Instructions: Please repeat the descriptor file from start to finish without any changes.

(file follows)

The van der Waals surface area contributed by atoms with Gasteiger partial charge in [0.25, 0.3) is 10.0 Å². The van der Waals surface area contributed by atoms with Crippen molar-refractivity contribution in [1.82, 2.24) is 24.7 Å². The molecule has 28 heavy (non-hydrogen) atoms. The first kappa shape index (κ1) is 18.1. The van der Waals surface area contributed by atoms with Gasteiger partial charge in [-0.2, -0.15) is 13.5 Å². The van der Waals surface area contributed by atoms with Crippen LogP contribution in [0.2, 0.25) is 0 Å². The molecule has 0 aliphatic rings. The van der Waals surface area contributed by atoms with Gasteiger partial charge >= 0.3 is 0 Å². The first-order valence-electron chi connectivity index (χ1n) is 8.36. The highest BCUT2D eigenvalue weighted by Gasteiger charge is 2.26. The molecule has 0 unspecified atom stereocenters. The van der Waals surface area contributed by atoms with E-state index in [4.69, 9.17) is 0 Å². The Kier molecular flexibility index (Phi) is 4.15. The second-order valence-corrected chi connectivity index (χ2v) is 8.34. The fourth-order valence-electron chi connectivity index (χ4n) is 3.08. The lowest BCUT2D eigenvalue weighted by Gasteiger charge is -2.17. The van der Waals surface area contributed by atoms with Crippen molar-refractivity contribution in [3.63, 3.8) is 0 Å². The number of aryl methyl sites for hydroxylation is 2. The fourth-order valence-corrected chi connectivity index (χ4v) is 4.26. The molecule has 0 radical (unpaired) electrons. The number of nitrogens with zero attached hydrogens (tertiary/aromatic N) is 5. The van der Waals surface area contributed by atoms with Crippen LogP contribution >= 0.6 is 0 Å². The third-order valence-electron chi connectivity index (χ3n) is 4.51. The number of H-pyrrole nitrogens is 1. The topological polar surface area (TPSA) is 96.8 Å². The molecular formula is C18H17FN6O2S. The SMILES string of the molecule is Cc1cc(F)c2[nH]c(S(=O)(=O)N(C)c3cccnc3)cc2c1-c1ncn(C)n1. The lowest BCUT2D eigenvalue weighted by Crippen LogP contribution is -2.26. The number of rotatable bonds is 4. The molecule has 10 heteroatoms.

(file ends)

The van der Waals surface area contributed by atoms with Gasteiger partial charge in [0.25, 0.3) is 10.0 Å². The van der Waals surface area contributed by atoms with Crippen molar-refractivity contribution in [1.82, 2.24) is 24.7 Å². The molecule has 28 heavy (non-hydrogen) atoms. The first kappa shape index (κ1) is 18.1. The van der Waals surface area contributed by atoms with Gasteiger partial charge in [-0.2, -0.15) is 13.5 Å². The van der Waals surface area contributed by atoms with Crippen LogP contribution in [0.2, 0.25) is 0 Å². The molecule has 0 aliphatic rings. The van der Waals surface area contributed by atoms with Gasteiger partial charge >= 0.3 is 0 Å². The first-order valence-electron chi connectivity index (χ1n) is 8.36. The highest BCUT2D eigenvalue weighted by Gasteiger charge is 2.26. The molecule has 0 unspecified atom stereocenters. The van der Waals surface area contributed by atoms with E-state index in [4.69, 9.17) is 0 Å². The Kier molecular flexibility index (Phi) is 4.15. The second-order valence-corrected chi connectivity index (χ2v) is 8.34. The fourth-order valence-electron chi connectivity index (χ4n) is 3.08. The lowest BCUT2D eigenvalue weighted by Gasteiger charge is -2.17. The van der Waals surface area contributed by atoms with Crippen molar-refractivity contribution in [3.63, 3.8) is 0 Å². The number of aryl methyl sites for hydroxylation is 2. The fourth-order valence-corrected chi connectivity index (χ4v) is 4.26. The molecule has 0 radical (unpaired) electrons. The number of nitrogens with zero attached hydrogens (tertiary/aromatic N) is 5. The van der Waals surface area contributed by atoms with Crippen LogP contribution >= 0.6 is 0 Å². The third-order valence-electron chi connectivity index (χ3n) is 4.51. The number of H-pyrrole nitrogens is 1. The topological polar surface area (TPSA) is 96.8 Å². The molecular formula is C18H17FN6O2S. The SMILES string of the molecule is Cc1cc(F)c2[nH]c(S(=O)(=O)N(C)c3cccnc3)cc2c1-c1ncn(C)n1. The lowest BCUT2D eigenvalue weighted by Crippen LogP contribution is -2.26. The number of rotatable bonds is 4. The molecule has 10 heteroatoms.